Just after Dewar, the course took a right turn to continue on the B709 onto the feeding station at Heriot. Plenty of drink and food to enjoy here with lots of cheerful volunteers dishing out the available fare. After a few cups of juice, a piece of cake and a five minute break it was on my way, right out of the feeding station and onto Sandyknowe. Here I took a right onto an unclassified back road running south, parallel to the A7. The road was “sporting”, to say the least, with sweeping descents followed by nippy climbs. This was good open countryside popular with riders going in the opposite direction. Finally a steep descent with a sharp right took me on to Station Road in Stow.
The Baw Breaker
Marshals were present to allow a safe crossing of the A7, then it was a right past an impressive town hall and onto the second climb. On the OS map this has one black arrow and is a pig! My legs still shake at the thought of it. To make matters worst my gears started to jump. Once sorted I climbed slooowly up what is Gala C.C’s hillclimb. I continued steadily until my bike decided to take a closer look at the gorse bushes at the roadside. Restarting I made the top with one of the racers hanging on my wheel; the advantage of having a 28¨ low gear. At the top he jumped past never to be seen again. Now it was past the wind farm onto Hareshawhead Plantation and then a sharp right to Wooplaw. Here the road was a little broken up but no where near as bad as some the roads around Kirkintilloch.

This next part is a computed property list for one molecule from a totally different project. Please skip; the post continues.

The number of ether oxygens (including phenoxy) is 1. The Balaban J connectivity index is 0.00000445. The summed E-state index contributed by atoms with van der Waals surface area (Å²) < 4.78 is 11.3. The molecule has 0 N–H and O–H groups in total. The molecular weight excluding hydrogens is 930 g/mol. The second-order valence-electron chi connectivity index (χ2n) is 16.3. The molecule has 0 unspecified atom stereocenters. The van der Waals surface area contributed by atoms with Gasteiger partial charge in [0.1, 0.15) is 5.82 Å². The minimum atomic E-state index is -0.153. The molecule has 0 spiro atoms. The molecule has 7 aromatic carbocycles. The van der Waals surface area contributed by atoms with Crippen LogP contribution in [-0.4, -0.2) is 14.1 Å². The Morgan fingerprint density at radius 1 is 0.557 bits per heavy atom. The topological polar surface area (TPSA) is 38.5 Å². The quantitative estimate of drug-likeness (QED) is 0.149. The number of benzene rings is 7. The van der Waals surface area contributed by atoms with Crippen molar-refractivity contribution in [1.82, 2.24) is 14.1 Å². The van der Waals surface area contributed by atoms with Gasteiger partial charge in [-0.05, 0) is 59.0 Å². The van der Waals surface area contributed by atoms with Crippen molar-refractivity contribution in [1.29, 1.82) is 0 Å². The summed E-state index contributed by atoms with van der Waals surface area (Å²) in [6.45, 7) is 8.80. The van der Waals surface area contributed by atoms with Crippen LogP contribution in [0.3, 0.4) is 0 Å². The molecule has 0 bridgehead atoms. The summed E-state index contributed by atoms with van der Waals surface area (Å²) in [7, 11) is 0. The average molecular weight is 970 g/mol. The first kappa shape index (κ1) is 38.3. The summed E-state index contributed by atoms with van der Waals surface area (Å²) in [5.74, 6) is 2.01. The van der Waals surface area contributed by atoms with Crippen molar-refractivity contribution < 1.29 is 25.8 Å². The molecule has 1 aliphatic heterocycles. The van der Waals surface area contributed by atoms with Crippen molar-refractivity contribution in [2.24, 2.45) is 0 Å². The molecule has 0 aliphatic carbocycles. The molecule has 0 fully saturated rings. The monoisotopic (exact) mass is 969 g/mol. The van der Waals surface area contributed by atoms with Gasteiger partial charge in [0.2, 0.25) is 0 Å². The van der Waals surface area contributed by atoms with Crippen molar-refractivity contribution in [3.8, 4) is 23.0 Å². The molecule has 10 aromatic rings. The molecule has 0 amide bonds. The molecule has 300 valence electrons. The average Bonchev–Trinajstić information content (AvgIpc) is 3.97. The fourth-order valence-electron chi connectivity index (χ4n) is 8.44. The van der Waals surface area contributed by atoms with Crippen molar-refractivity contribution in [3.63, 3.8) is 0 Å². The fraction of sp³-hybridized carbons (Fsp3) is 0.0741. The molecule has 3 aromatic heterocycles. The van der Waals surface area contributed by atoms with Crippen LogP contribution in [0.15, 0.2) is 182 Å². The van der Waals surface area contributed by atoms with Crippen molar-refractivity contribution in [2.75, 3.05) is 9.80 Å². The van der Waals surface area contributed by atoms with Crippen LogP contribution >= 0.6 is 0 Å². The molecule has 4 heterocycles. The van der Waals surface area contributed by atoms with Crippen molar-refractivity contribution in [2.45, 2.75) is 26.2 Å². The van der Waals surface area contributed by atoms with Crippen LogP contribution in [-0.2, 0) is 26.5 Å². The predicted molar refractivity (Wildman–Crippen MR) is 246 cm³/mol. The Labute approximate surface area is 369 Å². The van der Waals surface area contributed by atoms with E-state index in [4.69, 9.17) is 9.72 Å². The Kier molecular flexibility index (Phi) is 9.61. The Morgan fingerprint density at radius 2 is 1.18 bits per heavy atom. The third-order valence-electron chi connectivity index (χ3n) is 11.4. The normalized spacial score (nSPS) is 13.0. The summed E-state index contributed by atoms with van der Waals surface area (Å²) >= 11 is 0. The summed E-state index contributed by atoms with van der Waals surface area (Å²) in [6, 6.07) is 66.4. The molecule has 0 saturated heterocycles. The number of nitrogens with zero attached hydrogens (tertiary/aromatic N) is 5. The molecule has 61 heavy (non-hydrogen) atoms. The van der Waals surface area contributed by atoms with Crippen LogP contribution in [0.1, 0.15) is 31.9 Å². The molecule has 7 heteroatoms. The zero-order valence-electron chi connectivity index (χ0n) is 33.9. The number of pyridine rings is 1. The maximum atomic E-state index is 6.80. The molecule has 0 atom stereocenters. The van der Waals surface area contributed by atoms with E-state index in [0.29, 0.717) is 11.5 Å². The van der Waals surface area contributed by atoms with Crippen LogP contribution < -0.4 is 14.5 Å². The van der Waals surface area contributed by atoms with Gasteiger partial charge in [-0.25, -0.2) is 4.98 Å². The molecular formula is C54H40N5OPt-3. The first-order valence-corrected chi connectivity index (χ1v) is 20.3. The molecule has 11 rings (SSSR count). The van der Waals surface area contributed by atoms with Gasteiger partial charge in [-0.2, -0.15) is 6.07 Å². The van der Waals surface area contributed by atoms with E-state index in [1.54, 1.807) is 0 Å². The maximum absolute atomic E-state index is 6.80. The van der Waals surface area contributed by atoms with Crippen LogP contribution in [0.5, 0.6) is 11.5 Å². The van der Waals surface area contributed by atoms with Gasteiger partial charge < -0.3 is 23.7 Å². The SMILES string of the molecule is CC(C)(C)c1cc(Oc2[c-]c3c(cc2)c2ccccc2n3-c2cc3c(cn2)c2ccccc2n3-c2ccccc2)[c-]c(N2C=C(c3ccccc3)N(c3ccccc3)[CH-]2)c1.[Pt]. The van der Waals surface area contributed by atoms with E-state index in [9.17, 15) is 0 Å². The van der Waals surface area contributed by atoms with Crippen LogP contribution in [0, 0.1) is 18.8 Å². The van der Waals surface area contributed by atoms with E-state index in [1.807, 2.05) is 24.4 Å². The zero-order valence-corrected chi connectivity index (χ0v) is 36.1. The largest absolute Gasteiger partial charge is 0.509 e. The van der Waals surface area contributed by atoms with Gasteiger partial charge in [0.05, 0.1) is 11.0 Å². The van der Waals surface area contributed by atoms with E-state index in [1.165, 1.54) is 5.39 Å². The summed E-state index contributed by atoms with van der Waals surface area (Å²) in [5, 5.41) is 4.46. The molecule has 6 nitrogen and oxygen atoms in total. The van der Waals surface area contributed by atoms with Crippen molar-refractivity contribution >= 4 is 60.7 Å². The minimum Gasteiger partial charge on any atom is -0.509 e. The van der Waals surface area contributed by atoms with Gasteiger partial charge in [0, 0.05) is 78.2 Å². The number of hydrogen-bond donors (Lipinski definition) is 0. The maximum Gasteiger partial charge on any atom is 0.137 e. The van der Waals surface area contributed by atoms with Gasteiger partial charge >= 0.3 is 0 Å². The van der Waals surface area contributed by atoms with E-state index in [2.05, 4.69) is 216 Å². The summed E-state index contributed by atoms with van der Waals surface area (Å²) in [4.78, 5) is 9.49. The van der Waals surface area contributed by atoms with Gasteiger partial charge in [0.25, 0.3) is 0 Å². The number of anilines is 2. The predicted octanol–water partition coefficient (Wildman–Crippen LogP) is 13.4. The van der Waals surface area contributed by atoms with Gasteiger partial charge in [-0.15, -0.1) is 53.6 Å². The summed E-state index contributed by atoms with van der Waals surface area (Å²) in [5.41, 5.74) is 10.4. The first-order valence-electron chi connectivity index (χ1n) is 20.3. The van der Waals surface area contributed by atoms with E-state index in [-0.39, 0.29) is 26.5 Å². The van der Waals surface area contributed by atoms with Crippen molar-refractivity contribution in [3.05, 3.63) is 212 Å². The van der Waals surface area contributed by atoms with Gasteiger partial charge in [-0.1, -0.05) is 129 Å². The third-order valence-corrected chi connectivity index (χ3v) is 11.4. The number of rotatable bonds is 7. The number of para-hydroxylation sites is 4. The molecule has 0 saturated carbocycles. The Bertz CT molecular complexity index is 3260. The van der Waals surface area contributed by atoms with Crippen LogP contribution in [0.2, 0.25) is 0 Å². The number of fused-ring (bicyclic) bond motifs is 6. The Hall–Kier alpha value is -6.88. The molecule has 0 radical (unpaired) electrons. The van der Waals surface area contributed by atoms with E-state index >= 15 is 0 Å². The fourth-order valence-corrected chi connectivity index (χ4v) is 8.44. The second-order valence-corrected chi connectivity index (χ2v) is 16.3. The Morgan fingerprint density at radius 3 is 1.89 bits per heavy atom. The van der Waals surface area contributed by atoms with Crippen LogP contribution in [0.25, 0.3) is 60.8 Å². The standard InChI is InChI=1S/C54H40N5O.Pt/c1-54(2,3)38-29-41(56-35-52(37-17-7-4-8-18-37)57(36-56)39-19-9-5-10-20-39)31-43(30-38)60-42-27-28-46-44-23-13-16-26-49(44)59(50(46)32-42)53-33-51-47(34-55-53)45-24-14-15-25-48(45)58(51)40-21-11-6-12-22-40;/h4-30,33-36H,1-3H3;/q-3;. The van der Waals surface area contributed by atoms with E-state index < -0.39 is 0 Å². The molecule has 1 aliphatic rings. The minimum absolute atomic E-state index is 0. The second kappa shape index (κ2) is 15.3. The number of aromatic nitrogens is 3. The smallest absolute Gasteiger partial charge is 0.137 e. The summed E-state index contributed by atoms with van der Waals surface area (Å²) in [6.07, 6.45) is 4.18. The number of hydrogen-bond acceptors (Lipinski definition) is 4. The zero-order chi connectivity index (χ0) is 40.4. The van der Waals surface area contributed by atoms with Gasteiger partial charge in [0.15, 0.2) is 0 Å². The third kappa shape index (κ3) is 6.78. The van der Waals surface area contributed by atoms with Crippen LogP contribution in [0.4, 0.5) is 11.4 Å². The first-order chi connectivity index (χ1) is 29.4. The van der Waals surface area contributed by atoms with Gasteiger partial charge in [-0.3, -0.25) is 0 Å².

Just after Wooplaw House it was right at the cross roads down to Langshaw. Marshals were stationed here as it was the splitting of the ways for the 50 and 109 mile courses. I was assured that I had made the right choice as there were another eight 5th category climbs on the 109 mile course. Having just come up two 4th category climbs I didn’t need any convincing.